Cookies on this website
We use cookies to ensure that we give you the best experience on our website. If you click 'Continue' we'll assume that you are happy to receive all cookies and you won't see this message again. Click 'Find out more' for information on how to change your cookie settings.

Oxford Departments of Pharmacology and Physiology, Anatomy and Genetics have been judged best in the world by subject in the QS World Rankings.

Pharmacology along with Physiology and Anatomy are two of eight subject areas at Oxford that top the World Rankings for 2020 - in increase from the five top place rankings in 2019. The University of Oxford secured the highest number of top place subject rankings for a UK institution for the second year running.

Jack Moran, QS Spokesperson, said: “It is a testament to the University of Oxford’s enduring quality that it has not just kept pace with the rate of improvement enjoyed by highly-ambitious, well-funded peers abroad – but has actually managed to continue raising the bar in many areas. A deeper delve into our dataset highlights the outstanding regard in which Oxford’s graduates are held, and the extraordinary impact of the academic inquiry taking place among the spires.”

Each of the subject rankings is compiled using four sources. The first two of these are QS’s global surveys of academics and employers (83,000 academics and 42,000 employers), which are used to assess institutions’ international reputation in each subject. The second two indicators assess research impact, based on research citations per paper and h-index in the relevant subject. These are sourced from Elsevier’s Scopus database, the world’s most comprehensive research citations database.

Head of Physiology, Anatomy and Genetics, David Paterson said: "We are delighted to recapture this position once again. This reflects the world leading nature of the work undertaken in the Department, and everyone (both academic and professional services staff) should be congratulated and feel proud of this achievement."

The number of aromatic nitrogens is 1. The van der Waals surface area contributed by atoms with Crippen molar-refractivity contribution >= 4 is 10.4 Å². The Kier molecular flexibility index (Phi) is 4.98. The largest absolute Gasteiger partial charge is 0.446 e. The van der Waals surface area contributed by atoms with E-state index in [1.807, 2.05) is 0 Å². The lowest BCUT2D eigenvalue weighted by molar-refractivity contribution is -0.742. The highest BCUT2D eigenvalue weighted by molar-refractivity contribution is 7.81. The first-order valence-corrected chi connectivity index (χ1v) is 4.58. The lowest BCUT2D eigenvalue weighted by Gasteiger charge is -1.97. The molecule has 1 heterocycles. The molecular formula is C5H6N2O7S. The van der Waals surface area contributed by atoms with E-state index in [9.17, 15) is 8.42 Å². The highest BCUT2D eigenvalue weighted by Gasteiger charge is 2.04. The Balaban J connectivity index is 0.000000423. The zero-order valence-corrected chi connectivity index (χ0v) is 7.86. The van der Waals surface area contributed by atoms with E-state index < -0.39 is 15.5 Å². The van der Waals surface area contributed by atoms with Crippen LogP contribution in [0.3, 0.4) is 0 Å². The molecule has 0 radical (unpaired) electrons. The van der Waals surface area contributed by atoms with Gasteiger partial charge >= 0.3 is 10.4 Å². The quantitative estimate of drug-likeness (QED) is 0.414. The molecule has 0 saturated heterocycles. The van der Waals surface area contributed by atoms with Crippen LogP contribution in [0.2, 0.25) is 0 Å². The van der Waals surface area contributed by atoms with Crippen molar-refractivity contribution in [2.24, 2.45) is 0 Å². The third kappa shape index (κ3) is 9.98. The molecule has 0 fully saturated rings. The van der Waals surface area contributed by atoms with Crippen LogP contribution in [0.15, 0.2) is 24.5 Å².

The Medical Sciences Division itself has once again been ranked second in the world, and the University as a whole has been ranked world number one in six other subjects: Anthropology, Archaeology, Classics & Ancient History, English Language & Literature, Geography and Modern Languages.

More information is available on The University of Oxford website.

Similar stories

Alexander Davies wins top UKRI Future Leaders Fellowship

Alex is one of eight Oxford University academics who have been awarded significant financial funding from the UKRI Future Leaders Fellowships Scheme

Lecture Theatre renamed to honour Sir Colin Blakemore FRS

The Large Lecture Theatre in the Sherrington Building is being renamed the Blakemore Lecture Theatre in tribute to the longest serving Waynflete Professor of Physiology Sir Colin Blakemore FRS following a prestigious Festschrift event held in Professor Blakemore's honour.

The prime of Professor Dame Kay Davies

Professor Dame Kay Davies, Professor of Genetics, first woman appointed Dr Lee's Professor of Anatomy at Oxford, first woman to become Head of Department for DPAG, University-wide champion of equality, and award winning scientist known for her work on Duchenne muscular dystrophy, has 'retired' after a lifetime's research, but remains Professor Emeritus at DPAG.

Professor Christopher Fairburn Awarded OBE for Services to the Treatment of Eating Disorders

Christopher Fairburn founded the Centre for Research on Eating Disorders (CREDO) at Oxford in 1986 and has continued pioneering work into the treatment of eating disorders.

New Fellows of the Academy of Medical Sciences

Congratulations to Heidi Johansen-Berg and Scott Waddell, 2 members of our Neuroscience Community that the Academy of Medical Sciences has elected to its fellowship.

Two DPAG pioneers honoured on Sherrington Building Plaques

Honouring the heritage of pioneering physiologists Sir Charles Sherrington and Florence Buchanan. "Commemorating both pioneers together highlights the importance of advocacy and mentoring that was evident over a century ago as equality was championed." (David Paterson)